According to a court order issued on 3 August, which was obtained by a Sputnik correspondent, Lord Justice Gary Hickinbottom ruled that the BCV would be allowed to appeal on all nine grounds, adding that the appeal would be heard in September.
"We are pleased that the Court of Appeal will be reviewing all aspects of this Judgment. The issues at stake tread the sensitive line between law and politics, and it is vital that they are resolved," Sarosh Zaiwalla, senior partner at Zaiwalla & Co, the law firm representing the BCV, said in a written statement sent to Sputnik.
On 2 July, the UK High Court ruled against the BCV, which has brought the Bank of England to trial for refusing to return 31 tonnes of gold deposited in its vaults on the grounds that self-proclaimed president Juan Guaido had filed a rival claim over the gold, which is valued at an estimated $1.2 billion.
After ruling that Guaido was "unequivocally" recognized by the United Kingdom as the president of Venezuela, following a statement made by then-Foreign Secretary Jeremy Hunt in 2019, judge Nigel Teare had granted the BCV a limited leave to appeal his judgment on only one ground.
According to the London-based lawyer, the UK government’s prerogative power to recognize a foreign government cannot be used to intervene coercively in the internal affairs of a foreign country, in breach of international legal norms.
"As it stands, a simple statement of recognition from the UK Government is enough to move assets away from the control of a government in effective control, without any oversight, which we say cannot be correct. If the UK Government is going to use recognition as a weapon to pursue its foreign policy goals, it must nevertheless do so within the legally permissible limits of that power, and subject to oversight by the courts," he said.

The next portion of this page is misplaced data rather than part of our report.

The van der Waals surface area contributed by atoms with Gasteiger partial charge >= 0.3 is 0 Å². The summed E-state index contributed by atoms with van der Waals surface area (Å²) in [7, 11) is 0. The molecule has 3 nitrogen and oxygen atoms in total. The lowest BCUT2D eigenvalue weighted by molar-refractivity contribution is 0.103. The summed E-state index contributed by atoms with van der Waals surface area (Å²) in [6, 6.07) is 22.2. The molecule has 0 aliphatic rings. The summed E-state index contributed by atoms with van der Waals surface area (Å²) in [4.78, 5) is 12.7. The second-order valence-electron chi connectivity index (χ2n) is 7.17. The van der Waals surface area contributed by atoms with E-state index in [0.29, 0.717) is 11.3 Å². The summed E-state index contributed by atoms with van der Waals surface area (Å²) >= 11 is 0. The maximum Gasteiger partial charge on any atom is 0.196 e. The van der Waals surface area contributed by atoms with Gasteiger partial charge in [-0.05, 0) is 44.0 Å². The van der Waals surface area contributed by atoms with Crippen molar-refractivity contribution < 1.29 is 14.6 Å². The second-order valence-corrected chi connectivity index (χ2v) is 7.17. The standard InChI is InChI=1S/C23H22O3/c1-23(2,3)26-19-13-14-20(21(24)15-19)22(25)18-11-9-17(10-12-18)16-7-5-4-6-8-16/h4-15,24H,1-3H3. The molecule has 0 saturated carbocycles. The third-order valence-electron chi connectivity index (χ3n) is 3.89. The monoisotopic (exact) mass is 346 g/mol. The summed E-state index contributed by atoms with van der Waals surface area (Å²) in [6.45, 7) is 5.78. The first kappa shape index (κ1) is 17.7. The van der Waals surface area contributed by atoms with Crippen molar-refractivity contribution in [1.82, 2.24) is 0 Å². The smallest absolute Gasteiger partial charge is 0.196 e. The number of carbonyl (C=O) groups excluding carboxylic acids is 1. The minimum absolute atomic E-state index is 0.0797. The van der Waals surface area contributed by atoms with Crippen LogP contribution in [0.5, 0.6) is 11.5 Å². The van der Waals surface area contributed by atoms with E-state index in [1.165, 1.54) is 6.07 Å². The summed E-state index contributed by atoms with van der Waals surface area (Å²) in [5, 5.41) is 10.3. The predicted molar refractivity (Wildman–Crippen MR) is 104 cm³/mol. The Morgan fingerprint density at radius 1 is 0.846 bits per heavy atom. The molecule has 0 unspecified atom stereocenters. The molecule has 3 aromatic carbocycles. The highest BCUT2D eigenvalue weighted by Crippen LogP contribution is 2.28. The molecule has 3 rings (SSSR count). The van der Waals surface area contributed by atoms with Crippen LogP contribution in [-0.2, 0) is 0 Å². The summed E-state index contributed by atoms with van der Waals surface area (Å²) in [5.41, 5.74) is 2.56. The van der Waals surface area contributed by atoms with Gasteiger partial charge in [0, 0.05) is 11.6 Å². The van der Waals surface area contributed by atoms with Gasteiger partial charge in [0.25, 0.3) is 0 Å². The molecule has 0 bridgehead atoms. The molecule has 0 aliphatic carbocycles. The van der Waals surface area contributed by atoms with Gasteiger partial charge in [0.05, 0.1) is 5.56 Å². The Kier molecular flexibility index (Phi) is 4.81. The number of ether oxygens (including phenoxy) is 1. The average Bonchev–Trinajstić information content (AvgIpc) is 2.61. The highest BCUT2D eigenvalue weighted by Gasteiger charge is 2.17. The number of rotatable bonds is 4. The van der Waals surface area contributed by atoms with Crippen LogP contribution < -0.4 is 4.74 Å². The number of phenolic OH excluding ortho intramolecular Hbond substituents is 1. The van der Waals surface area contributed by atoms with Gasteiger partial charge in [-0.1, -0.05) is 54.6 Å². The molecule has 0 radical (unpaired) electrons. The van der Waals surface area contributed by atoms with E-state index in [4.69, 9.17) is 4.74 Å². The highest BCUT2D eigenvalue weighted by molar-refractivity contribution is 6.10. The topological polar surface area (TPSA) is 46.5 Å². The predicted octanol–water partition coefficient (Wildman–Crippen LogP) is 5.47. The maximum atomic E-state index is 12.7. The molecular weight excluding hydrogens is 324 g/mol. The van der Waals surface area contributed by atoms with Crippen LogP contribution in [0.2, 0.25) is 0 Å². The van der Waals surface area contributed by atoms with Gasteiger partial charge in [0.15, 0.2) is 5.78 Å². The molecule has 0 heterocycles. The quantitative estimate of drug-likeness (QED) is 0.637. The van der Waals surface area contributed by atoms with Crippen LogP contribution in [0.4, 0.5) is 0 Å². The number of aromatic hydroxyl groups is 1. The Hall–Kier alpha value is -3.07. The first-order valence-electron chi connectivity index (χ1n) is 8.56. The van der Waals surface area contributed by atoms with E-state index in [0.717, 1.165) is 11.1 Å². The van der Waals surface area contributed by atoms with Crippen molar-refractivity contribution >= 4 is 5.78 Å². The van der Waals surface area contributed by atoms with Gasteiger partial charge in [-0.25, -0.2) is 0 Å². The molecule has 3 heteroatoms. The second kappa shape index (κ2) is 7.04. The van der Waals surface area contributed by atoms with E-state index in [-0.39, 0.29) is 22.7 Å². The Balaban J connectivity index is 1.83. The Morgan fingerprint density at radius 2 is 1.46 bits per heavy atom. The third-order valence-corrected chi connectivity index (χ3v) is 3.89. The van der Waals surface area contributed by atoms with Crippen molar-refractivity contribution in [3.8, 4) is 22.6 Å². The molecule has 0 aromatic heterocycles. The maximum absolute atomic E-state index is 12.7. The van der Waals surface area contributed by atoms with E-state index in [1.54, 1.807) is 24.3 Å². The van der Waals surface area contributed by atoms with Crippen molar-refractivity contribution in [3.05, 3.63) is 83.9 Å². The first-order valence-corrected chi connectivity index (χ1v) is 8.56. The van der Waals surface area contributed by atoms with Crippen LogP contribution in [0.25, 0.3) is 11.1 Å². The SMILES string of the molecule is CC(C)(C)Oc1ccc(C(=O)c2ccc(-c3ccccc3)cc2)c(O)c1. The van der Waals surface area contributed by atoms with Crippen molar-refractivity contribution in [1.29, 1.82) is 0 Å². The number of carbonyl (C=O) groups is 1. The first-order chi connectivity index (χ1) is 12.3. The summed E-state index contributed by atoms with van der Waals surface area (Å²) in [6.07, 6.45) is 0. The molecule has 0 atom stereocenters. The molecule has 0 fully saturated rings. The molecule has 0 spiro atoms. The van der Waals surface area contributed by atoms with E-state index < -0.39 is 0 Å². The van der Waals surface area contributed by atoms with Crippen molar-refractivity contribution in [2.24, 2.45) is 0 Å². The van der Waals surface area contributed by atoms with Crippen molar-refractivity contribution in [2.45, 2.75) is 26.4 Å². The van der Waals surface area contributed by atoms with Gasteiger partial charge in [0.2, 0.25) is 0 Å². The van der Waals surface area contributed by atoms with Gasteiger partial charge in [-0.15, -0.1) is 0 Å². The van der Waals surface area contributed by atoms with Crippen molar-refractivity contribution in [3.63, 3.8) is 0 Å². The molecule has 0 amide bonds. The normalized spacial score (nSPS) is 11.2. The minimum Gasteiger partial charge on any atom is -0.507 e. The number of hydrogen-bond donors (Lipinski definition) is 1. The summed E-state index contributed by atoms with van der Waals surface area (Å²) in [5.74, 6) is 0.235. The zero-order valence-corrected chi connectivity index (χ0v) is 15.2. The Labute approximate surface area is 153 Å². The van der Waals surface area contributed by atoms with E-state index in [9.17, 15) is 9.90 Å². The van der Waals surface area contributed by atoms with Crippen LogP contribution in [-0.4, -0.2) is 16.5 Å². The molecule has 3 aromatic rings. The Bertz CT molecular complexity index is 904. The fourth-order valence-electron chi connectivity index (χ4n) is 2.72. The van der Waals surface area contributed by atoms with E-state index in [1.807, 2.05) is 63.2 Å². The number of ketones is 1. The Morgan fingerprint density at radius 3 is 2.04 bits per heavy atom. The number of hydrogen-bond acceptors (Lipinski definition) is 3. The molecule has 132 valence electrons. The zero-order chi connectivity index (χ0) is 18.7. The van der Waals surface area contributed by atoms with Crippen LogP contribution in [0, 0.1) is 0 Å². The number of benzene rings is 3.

Zaiwalla also stressed that his client's main concern has been ensuring that the assets of the Venezuelan people are available to help the country curb the ongoing COVID-19 pandemic, adding that the UK has not severed diplomatic ties with President Nicolas Maduro’s government.
"Mr. Maduro’s government remains in sole, undisputed, control of Venezuela’s instruments of state, and is therefore the only one that can utilise the gold to help the country in its fight against coronavirus," he said.
The Venezuelan government has said that the proceeds from the sale of the gold would be channeled through the United Nations Development Programme to combat the COVID-19 pandemic in the South American country.
According to the August 3 court judgment, Hickinbottom ruled that the appeal hearing must be held in September, given that the assets in question are urgently needed in Venezuela due to the ongoing epidemiological health crisis.